In Montana, we saw the battlefield where Custer’s Last Stand occurred.

    I’ve also seen Mt Rushmore, Jackson Square in New Orleans, and Hoover Dam.

  3. The biggest I remember is when hurricane Katrina hit Louisiana and Mississippi ! We went to Biloxi every year for a car show. Our club always rented the same small motel. After Katrina hit we carried a camper full of supplies to the family that owned the motel. When we got down there , there were no words at the sight we found! The motel was nothing but a slab of concrete! Nothing was left! Tom the owner had ride the storm out in the top of a huge oak tree. His family had left before the storm. He must have had a angel with him that night because I will never understand how he made it. The motel was on the coast! How did he survive, only god knows!

  4. Hello Laurie G! What a terrific list . . . I’m envious. I’ve been to Hoover Dam and Boston. In Boston the cobblestone streets and Old North Church made history live for me.

  5. When I lived in South Carolina I visited many historical sites. South Carolina is so rich in history there are so many sites to see. I have visited the Historic Camden Revolutionary War Site and got to visit the Kershaw Cornwallis House, the Camden Battlefield and the Quaker Cemetery just to name a few.

    Also, I have been to President Calvin Coolidge’s Historic Site in Plymouth, VT.

  6. Hello Katie J! What a wonderful list . . . Sometimes the lesser known places have the most intriguing details. I’m thinking of the Calvin Coolidge site. Very cool!

  7. Gettysburg. I’ve visited a number of Civil War sites but, for me, Gettysburg has the strongest impact. At least it’s protected, unlike other battle fields.

  8. Your post was fascinating. I have visited a few historic sites when I visited Boston many years ago and was enthralled with the history of this lovely city.

  9. Great post, Vicki!!! I grew up around St. Augustine so I loved visiting the Old Fort and the Old Jail. The cells were so dank and small. Ummm…just realized my fascination with incarceration through the ages. What does that say about me?

  10. Your post reawakened memories of a trip that we took when I was younger and enjoyed greatly. The old Mission in California.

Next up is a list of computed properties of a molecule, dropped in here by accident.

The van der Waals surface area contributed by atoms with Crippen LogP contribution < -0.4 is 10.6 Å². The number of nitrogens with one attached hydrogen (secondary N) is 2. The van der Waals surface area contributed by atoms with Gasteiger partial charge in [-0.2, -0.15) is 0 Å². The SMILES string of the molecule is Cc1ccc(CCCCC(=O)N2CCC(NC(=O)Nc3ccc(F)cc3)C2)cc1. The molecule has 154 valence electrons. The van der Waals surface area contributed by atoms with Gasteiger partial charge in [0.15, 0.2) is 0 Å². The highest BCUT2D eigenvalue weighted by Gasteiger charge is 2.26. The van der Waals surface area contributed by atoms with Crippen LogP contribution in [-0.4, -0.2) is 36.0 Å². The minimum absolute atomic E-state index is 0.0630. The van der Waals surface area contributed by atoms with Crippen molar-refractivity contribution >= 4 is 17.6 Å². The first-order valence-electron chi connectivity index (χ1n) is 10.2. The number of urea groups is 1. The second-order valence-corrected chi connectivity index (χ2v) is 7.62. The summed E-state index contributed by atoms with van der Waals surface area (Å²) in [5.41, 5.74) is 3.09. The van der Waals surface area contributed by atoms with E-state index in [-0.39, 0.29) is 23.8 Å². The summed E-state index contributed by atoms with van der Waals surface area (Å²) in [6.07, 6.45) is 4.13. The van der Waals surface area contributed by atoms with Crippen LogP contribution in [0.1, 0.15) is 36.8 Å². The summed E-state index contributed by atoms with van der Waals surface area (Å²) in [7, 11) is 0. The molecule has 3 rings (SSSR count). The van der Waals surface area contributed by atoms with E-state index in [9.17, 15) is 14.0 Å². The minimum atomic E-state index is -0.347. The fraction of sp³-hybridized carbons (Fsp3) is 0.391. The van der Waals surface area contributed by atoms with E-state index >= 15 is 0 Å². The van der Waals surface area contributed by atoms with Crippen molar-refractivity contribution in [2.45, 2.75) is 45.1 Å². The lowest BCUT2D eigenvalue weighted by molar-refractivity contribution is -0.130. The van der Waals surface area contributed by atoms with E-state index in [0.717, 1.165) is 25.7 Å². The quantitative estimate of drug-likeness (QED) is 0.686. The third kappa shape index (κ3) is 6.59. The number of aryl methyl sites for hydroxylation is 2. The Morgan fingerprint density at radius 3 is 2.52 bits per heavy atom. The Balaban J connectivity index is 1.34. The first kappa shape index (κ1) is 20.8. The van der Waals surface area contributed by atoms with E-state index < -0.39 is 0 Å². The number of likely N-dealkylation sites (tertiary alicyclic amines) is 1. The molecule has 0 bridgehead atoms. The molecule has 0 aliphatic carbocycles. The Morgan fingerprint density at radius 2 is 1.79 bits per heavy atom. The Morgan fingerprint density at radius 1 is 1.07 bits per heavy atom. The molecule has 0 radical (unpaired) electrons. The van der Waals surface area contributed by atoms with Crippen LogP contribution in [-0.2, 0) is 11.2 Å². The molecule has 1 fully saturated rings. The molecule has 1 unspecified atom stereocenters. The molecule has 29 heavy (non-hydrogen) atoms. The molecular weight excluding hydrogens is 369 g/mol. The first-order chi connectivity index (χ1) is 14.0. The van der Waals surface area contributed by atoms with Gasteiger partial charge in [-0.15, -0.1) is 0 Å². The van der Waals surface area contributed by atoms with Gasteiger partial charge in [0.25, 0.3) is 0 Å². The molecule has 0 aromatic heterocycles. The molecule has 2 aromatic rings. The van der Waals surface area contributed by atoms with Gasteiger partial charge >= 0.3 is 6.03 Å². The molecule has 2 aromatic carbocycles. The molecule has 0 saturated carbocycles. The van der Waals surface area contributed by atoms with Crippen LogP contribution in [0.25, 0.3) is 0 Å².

11. Interesting history lesson! One I had not heard of. I loved visiting the Missions in Texas,especialy the Alamo.

  12. Great post Vicki! I enjoyed learning about historic areas. these are so interesting and I love trips that give me more perspective on history. The pueblos in NM are spectacular.

  13. Great post. I haven’t visited many historical sites but it fascinates me to see all the artifacts and learn about the past.

  14. I have never been there before but I love learning about any history I can!There is a small fort where I grew up In WA and it was always my favorite. I love knowing the so much happened in a place befor i got there. It’s neat to think about for every step i place on a piece of history that thousands before me stepped in the same spot!

  15. Hi Liz! There’s nothing like those moments when history comes to life, especially at a place like Gettysburg.

    Hello Anne! Being from Los Angeles, I was amazed by Boston. Narrow streets? L.A. doesn’t have them, except for a few like Olvera Street. Our world has changed so much. It’s bigger, faster, wider… I’m not sure it’s better!

  16. Hi Renee! I totally get being into prisons! If I do another western series, it’s going to be centered around the Wyoming Territorial Prison. One of my favorite tours was of Alcatraz. I still shudder thinking about the solitary confinement cell.

  17. Hi Diane, I grew up a few miles from the San Fernando Mission. I didn’t appreciate it nearly enough. But I do now!

    Hello Connie! I wonder how the missions in Texas compare to the missions in California? Lots of stories to tell, I’m sure!

    Hi Ellie! My dream trip would be having two months to wander from Arizona to New Mexico, up through Colorado and Wyoming to Montana. There’s so much to see and learn.

  18. Hello Crystal GB . . . Sometimes the smallest artifact tells the most poignant story, like a bullet hole in an old military uniform. You just have to wonder about the man who wore it and the people who loved him.